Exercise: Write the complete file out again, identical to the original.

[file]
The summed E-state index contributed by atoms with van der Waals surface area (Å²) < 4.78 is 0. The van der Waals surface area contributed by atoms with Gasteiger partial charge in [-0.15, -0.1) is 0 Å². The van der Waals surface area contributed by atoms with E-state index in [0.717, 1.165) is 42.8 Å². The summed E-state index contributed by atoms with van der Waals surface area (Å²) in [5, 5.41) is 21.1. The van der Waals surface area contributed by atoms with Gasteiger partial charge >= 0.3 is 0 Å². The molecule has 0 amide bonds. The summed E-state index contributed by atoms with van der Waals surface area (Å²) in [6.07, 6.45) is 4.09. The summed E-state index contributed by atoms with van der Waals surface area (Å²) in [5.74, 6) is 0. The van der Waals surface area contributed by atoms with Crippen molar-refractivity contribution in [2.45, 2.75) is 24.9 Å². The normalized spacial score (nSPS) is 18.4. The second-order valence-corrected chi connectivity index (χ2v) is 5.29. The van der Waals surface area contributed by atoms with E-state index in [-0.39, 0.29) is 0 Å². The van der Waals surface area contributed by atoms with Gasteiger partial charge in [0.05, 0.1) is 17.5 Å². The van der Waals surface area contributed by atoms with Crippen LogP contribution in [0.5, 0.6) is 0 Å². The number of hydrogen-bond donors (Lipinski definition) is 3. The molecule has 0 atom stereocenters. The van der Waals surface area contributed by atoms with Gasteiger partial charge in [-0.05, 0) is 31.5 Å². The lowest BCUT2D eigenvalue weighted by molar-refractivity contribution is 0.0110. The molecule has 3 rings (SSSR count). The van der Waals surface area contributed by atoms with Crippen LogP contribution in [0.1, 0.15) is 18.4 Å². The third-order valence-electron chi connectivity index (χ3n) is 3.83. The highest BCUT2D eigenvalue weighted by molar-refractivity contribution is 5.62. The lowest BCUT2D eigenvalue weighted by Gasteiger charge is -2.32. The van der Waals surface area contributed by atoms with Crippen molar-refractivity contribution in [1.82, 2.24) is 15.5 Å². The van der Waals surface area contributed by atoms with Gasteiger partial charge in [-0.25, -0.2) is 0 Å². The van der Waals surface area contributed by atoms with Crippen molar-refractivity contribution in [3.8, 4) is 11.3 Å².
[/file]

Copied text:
The summed E-state index contributed by atoms with van der Waals surface area (Å²) < 4.78 is 0. The van der Waals surface area contributed by atoms with Gasteiger partial charge in [-0.15, -0.1) is 0 Å². The van der Waals surface area contributed by atoms with E-state index in [0.717, 1.165) is 42.8 Å². The summed E-state index contributed by atoms with van der Waals surface area (Å²) in [5, 5.41) is 21.1. The van der Waals surface area contributed by atoms with Gasteiger partial charge >= 0.3 is 0 Å². The molecule has 0 amide bonds. The summed E-state index contributed by atoms with van der Waals surface area (Å²) in [6.07, 6.45) is 4.09. The summed E-state index contributed by atoms with van der Waals surface area (Å²) in [5.74, 6) is 0. The van der Waals surface area contributed by atoms with Crippen molar-refractivity contribution in [2.45, 2.75) is 24.9 Å². The normalized spacial score (nSPS) is 18.4. The second-order valence-corrected chi connectivity index (χ2v) is 5.29. The van der Waals surface area contributed by atoms with E-state index in [-0.39, 0.29) is 0 Å². The van der Waals surface area contributed by atoms with Gasteiger partial charge in [0.05, 0.1) is 17.5 Å². The van der Waals surface area contributed by atoms with Crippen LogP contribution in [0.5, 0.6) is 0 Å². The number of hydrogen-bond donors (Lipinski definition) is 3. The molecule has 0 atom stereocenters. The van der Waals surface area contributed by atoms with Gasteiger partial charge in [-0.05, 0) is 31.5 Å². The lowest BCUT2D eigenvalue weighted by molar-refractivity contribution is 0.0110. The molecule has 3 rings (SSSR count). The van der Waals surface area contributed by atoms with Crippen LogP contribution in [0.1, 0.15) is 18.4 Å². The third-order valence-electron chi connectivity index (χ3n) is 3.83. The highest BCUT2D eigenvalue weighted by molar-refractivity contribution is 5.62. The lowest BCUT2D eigenvalue weighted by Gasteiger charge is -2.32. The van der Waals surface area contributed by atoms with Crippen molar-refractivity contribution in [1.82, 2.24) is 15.5 Å². The van der Waals surface area contributed by atoms with Gasteiger partial charge in [-0.25, -0.2) is 0 Å². The van der Waals surface area contributed by atoms with Crippen molar-refractivity contribution in [3.8, 4) is 11.3 Å².